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Blood Drop Analysis
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The patterns left by falling or projected drops of blood can help investigators determine where a crime took place. Therefore, blood drops and stains should be examined closely before the evidence is collected.

Shapely Drops

The shape of a blood drop can indicate the distance from which the blood fell and the angle of its impact. However, very few studies have been done on the patterns produced when blood impacts a surface. Therefore, a thorough forensic scientist will carry out his or her own experiments on the shape of blood droplets. To be accurate, this scientist will conduct the tests under conditions very much like those found at the crime scene.

While a droplet is falling, it is primarily spherical shape. This is suprising to some people, who may have visualized droplets as tear shaped, as cartoonists often draw them. The smaller the droplet, the more spherical its shape during fall.

 

Drop Acceleration

As a drop falls through the air, it accelerates until it reaches a constant or terminal velocity. Measurements have shown that a blood drop, resulting from dripping at a height of 15 feet, has a volume of about 0.05-ml and falls at a velocity of about 25 feet per second. Smaller drops have a terminal velocity that is less than 25 feet per second, and larger drops have a terminal velocity that is greater than 25 feet per second. Therefore, and individual blood droplet can give an investigator the following useful information:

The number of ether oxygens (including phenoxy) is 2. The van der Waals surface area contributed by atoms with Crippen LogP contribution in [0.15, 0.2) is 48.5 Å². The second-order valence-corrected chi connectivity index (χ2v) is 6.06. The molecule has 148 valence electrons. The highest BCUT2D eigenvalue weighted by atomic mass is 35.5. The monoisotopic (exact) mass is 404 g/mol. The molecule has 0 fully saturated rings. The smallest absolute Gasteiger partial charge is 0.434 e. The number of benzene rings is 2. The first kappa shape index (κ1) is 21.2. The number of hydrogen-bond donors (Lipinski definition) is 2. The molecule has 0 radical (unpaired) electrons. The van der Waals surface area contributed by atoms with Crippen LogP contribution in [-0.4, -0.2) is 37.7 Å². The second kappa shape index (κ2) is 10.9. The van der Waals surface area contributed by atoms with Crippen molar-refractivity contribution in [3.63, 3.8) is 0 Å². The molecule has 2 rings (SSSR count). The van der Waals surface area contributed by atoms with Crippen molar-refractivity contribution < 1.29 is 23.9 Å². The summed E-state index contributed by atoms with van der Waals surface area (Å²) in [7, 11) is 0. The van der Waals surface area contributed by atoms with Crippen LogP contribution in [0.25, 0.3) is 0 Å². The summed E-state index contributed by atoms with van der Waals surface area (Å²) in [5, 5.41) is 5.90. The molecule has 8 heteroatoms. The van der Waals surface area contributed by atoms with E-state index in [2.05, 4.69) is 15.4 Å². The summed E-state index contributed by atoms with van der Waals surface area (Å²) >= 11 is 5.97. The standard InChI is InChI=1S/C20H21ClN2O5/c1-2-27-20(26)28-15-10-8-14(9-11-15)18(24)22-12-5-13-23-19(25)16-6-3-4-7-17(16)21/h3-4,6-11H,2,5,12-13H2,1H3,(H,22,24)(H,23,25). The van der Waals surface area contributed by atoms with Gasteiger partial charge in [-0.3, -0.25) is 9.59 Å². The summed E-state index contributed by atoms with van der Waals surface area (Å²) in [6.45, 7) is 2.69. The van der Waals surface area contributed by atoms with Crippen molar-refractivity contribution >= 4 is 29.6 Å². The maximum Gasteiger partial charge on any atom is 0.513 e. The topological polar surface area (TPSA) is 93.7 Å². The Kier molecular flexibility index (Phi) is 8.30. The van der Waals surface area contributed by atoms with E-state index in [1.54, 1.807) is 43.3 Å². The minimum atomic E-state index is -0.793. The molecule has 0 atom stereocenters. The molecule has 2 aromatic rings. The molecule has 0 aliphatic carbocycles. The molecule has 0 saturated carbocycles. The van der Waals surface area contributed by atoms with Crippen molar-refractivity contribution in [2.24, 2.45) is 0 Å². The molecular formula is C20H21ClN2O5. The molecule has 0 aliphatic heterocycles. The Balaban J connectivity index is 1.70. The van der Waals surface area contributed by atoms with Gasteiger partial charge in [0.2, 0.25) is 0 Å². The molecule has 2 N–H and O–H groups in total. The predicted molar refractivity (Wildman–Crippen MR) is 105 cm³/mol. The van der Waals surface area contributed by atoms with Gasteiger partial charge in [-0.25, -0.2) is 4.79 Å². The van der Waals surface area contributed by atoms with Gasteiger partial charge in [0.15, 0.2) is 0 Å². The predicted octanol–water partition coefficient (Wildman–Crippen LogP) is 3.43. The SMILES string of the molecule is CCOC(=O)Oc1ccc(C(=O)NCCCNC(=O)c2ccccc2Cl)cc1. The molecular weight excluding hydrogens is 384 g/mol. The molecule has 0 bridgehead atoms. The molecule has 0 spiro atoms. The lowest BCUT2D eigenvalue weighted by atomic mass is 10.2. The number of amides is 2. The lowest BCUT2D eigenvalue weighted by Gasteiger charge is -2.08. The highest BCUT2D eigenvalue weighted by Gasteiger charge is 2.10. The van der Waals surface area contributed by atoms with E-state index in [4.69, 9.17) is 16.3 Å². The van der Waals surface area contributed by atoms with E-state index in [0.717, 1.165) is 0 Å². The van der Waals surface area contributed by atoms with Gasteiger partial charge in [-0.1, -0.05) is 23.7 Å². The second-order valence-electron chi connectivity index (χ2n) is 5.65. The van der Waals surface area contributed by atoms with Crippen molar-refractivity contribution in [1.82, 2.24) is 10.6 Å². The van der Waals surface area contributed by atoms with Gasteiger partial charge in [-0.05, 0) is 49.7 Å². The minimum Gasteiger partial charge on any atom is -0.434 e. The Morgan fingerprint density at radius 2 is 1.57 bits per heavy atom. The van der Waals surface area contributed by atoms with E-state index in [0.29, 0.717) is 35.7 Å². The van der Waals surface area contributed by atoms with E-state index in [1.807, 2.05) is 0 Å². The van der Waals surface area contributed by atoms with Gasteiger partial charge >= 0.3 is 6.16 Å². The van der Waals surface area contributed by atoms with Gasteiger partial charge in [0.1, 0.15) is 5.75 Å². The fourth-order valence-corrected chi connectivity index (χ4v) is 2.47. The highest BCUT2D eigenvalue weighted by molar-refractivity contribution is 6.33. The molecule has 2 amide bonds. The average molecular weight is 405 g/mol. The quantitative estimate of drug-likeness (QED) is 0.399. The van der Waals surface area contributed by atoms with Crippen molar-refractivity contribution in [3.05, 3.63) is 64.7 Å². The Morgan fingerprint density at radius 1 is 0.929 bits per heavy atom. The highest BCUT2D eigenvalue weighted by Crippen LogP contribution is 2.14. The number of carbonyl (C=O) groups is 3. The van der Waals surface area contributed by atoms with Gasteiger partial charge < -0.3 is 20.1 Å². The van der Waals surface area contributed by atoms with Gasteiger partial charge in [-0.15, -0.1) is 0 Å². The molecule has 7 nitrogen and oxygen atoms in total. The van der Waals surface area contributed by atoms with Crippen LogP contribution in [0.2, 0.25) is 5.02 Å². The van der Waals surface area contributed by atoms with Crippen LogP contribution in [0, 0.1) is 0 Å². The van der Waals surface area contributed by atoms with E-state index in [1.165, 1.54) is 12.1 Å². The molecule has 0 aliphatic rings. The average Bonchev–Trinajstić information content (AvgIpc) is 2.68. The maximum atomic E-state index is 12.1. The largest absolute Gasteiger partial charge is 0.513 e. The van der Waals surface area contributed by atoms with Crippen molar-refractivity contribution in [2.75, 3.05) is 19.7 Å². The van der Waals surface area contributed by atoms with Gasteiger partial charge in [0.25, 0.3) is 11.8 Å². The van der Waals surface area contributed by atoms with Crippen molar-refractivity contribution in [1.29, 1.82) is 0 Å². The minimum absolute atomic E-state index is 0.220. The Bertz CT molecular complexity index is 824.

1. The droplet’s speed at time of impact
  2. The direction of the droplet’s travel
  3. The approximate size of a blood drop.

 

Round Drops

If you examine a blood droplet that struck a surface straight-on (at a 90 angle from the surface), the droplet is generally round. Straight-on impacts on hard, smooth surfaces produce round droplets with smooth edges. Higher velocities and rougher surfaces produce drops with more ragged edges.

 

Elongated Drops

The angle of impact of a droplet affects the droplet’s shape. When the angle of impact is 90, the droplet is round. However, droplets that fall on surfaces at an angle that is greater than 90 have elongated shapes. The larger the angle, the more elliptical the droplet.

 

Dripping and Spraying

Blood drops can be produced in several ways. A droplet that forms slowly, as in a dripping wound, has a volume of about 0.05-ml. However, smaller droplets are produced during active situations, such as fights and beatings. Blood droplets as small as an aerosol spray indicate that the wound was produced by a powerful force, such as a gunshot or an explosion.

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